What is animal welfare?
Animal welfare describes how an animal is coping mentally and physically with the conditions in which it lives. Achieving good animal welfare relies on providing animals:
- Freedom from hunger or thirst, by providing access to fresh water and an appropriate diet;
- Freedom from fear and distress, through appropriate treatment and surroundings;
- Freedom from discomfort, by providing appropriate environments in which to live;
- Freedom from pain, injury or disease, by prevention and rapid diagnosis and treatment;
- Freedom to express natural behaviour, by providing appropriate space, facilities, and social interactions with members of their own species.
Signs that an animal has a good state of welfare can include longevity, having low levels of disease, displaying normal behaviour, and reproducing normally. Ideas about animal welfare began in ancient civilisations and exist in many religions and cultures today. Many countries incorporate some elements of animal protection in their laws.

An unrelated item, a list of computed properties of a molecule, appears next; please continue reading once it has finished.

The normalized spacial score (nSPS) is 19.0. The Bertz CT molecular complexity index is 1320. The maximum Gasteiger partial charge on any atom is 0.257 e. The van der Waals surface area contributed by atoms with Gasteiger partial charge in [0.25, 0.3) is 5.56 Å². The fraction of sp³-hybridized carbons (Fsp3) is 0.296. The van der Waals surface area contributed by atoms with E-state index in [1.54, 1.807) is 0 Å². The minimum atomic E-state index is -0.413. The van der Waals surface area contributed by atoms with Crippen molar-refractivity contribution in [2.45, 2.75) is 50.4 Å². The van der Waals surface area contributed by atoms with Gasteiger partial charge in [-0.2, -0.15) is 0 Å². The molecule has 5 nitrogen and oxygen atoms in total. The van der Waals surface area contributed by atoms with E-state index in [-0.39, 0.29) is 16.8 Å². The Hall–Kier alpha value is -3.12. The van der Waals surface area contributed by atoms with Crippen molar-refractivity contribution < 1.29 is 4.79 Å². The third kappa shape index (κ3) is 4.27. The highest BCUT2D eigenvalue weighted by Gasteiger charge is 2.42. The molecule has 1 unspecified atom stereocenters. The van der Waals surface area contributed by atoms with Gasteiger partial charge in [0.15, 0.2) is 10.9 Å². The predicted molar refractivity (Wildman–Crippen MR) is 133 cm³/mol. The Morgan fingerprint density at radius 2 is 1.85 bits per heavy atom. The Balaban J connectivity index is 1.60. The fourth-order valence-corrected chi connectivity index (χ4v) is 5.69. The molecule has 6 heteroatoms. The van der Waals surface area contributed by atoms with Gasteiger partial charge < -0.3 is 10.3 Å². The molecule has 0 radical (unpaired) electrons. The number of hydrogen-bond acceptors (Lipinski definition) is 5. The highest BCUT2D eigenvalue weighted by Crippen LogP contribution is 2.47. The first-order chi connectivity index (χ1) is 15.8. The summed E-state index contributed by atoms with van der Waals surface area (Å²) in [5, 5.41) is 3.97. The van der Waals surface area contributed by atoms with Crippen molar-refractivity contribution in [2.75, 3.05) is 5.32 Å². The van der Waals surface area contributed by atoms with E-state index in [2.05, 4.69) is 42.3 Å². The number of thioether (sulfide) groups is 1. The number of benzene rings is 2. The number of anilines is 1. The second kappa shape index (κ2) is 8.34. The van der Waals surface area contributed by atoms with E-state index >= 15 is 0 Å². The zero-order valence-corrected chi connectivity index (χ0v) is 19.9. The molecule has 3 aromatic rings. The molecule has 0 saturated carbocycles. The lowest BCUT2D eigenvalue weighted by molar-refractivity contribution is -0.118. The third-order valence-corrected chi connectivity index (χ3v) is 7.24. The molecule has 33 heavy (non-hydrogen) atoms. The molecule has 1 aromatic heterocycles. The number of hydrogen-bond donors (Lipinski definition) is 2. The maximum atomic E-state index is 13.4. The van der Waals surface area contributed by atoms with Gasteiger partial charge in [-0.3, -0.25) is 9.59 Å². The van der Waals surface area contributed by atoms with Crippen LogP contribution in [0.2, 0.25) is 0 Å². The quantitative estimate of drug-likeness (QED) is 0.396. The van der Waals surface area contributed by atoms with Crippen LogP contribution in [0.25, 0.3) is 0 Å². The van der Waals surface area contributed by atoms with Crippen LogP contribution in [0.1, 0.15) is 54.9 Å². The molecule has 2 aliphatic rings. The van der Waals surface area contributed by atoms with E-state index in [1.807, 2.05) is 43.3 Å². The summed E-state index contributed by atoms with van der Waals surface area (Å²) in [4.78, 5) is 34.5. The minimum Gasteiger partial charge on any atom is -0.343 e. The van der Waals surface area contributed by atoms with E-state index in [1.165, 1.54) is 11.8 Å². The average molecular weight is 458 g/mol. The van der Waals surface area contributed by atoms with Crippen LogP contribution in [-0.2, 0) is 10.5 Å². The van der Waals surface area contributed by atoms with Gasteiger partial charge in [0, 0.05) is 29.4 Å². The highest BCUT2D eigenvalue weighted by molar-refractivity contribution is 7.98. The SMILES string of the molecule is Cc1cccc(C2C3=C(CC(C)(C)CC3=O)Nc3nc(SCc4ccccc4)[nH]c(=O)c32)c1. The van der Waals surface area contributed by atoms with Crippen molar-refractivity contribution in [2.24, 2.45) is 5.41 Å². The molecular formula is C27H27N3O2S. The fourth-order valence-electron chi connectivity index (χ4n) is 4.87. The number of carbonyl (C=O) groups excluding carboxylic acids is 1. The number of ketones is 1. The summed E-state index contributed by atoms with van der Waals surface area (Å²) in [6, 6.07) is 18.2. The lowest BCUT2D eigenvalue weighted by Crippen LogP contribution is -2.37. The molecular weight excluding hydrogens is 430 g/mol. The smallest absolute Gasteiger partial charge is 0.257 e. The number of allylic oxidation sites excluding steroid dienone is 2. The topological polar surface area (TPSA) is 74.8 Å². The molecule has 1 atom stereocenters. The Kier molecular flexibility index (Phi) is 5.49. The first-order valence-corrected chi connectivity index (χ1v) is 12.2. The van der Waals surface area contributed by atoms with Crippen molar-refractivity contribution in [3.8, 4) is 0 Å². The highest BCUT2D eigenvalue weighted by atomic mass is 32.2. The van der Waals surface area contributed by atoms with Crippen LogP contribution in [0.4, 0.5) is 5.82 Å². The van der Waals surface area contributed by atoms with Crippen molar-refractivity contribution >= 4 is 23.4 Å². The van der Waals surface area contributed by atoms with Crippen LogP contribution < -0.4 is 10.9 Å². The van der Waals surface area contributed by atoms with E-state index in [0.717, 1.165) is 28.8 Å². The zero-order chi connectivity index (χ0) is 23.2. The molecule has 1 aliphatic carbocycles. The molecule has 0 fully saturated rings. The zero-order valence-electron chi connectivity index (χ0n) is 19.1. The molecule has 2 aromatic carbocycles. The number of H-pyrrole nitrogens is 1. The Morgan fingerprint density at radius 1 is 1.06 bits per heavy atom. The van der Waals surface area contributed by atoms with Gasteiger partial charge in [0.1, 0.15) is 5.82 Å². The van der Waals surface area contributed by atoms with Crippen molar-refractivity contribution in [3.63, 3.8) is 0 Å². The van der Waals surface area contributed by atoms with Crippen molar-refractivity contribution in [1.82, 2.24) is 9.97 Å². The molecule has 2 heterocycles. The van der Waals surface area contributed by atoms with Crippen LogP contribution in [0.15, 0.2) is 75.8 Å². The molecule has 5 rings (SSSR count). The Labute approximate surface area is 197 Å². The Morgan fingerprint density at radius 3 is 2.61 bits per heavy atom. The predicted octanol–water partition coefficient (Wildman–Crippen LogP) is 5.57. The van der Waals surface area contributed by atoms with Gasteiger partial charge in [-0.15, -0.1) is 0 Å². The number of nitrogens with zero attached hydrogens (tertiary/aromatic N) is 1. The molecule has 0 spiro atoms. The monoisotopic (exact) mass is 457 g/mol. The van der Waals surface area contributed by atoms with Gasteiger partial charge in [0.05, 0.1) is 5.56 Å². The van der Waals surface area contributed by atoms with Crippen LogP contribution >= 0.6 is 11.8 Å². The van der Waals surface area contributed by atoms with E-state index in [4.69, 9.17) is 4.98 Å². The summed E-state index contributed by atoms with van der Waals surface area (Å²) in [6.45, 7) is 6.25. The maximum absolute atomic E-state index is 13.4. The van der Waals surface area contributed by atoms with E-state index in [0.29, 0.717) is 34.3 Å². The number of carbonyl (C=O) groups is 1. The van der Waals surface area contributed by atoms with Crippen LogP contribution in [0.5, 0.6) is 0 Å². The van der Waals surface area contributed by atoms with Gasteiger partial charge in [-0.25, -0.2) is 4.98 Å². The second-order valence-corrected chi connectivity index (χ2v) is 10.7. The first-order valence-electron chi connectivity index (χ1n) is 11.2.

People's concerns about animal welfare are normally based on the idea that we should take steps to maximise the well-being of animals, especially wherever we use or interact with them. This includes animals in the wild, those we keep as pets, those we use as entertainment or in research, and those that we use for food. Some in society disagree with the use of animals by people and believe that they should be afforded basic rights in society so as not to be misused by humans.
Regardless of where you stand, interest in animal welfare is on the rise in our society, as it gains more attention in research areas, the media, and politically.